Redistricting & The 2010 Census
Many state legislatures are currently engaged in partisan battles over redistricting prior to the 2010 headcount. Colorado’s Aurora Sentinel reports:
Colorado has never had a shortage of embarrassing moments under the Gold Dome. The Legislature has tried to legislate the slander of vegetables, granted state residents permission to remove tags from pillows and furniture, and make it easier to carry a concealed weapon than it is to rent a car. But lawmakers may at least ward the next embarrassing gaffe off by changing the way the state draws boundaries for congressional and state legislative districts.
State Rep. Mike May, R-Parker, is proposing the state create a single bipartisan panel that has a tie-splitting independent voter to keep things fair.
Republicans have nothing to lose by the change — this time.
In Montana, similar arguments are now dominating the state legislature. Here’s what the Flathead Beacon has to say about redistricting:
HELENA – Even lawmakers’ first steps to begin the once-a-decade process of carving new legislative districts wear the marks of the bitter partisanship that often characterized the process in the past.
Republicans on Thursday released names of their candidates for the commission charged with redrawing legislative districts to reflect new census numbers. And — surprise — all four turned out to be Republicans. Democrats, if history is any indication, almost certainly will pick party stalwarts for their appointments, as well.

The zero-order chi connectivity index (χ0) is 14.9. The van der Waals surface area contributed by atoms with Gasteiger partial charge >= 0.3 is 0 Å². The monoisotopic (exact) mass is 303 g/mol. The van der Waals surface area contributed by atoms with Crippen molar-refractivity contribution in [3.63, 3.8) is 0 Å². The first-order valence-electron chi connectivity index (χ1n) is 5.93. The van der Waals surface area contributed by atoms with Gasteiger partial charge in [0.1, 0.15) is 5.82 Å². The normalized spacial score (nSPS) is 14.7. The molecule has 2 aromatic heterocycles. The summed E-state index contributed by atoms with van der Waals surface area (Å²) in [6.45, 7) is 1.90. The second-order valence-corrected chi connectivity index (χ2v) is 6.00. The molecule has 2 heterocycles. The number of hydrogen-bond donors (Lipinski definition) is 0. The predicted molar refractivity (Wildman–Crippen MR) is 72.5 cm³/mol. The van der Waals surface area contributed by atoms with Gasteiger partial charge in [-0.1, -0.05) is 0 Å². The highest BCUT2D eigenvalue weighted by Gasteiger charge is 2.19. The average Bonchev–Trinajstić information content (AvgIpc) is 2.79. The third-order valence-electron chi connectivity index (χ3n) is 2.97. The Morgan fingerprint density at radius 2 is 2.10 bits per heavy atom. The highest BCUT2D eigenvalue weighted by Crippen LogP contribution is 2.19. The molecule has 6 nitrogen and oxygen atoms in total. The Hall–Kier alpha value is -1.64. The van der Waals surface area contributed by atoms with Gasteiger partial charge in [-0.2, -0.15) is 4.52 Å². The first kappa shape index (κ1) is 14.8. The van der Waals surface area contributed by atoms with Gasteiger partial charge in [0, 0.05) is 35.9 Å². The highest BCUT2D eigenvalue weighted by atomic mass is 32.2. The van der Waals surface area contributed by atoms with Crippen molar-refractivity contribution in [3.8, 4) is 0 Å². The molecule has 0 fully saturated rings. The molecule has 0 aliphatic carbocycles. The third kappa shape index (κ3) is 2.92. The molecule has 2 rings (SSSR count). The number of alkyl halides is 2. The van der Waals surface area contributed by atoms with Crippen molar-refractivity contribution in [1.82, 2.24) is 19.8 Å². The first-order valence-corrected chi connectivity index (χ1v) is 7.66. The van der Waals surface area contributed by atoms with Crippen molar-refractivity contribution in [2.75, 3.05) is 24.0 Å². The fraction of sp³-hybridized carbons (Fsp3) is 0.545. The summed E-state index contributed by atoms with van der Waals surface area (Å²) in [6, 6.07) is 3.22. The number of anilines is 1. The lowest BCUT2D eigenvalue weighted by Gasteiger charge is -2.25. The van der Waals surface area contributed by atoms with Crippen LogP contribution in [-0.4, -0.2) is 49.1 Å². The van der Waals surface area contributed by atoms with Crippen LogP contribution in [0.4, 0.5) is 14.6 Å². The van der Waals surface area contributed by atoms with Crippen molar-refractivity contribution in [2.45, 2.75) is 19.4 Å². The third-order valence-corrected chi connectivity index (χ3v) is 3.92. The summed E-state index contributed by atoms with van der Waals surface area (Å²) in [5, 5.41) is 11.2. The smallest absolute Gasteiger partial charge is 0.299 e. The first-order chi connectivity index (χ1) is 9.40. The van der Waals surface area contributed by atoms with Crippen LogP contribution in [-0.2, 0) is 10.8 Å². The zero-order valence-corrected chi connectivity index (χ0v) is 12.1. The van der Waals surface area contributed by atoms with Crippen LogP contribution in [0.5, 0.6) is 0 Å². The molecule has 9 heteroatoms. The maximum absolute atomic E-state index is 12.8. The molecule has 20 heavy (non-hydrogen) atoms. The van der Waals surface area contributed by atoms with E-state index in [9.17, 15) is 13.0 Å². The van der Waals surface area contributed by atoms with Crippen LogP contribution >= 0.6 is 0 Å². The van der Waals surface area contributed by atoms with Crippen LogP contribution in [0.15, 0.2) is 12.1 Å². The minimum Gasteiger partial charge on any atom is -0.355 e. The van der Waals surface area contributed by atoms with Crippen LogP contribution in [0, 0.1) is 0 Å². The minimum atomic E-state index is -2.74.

This time GOP leaders have thrown a new twist into the process, with a dedicated e-mail for receiving public comment on their candidates. Senate Majority Leader Jim Peterson, R-Buffalo, said the goal is to be more “open and transparent,” but Democrats think otherwise and have no plans to do the same.
“It could get to be a partisan sort of wrangling and that’s not what the commission is supposed to do,” said Senate Minority Leader Carol Williams, D-Missoula, careful to note that she finds all the Republican nominees well-qualified.
State law says Republican and Democratic leadership in the Legislature each may select two commissioners. Those four then are to agree on a fifth member, the chairman. If the appointees deadlock on choosing the tie-breaking chairman, then a decision rests with the Montana Supreme Court.
“I was hopeful the last go round that the four would be able to agree on a chairman,” said retired Chief Justice Karla Gray, who served on the court when it nominated the swing vote in 1999. “I don’t think it’s a responsibility that the court looks forward to, but perhaps that’s just my opinion.”
Stalemates have forced the court to appoint the chairman for bickering lawmakers in three of the four most recent redistricting efforts. And those appointments have in turn led to more partisan bickering, spawning bitter charges of gerrymandering that reverberate for years.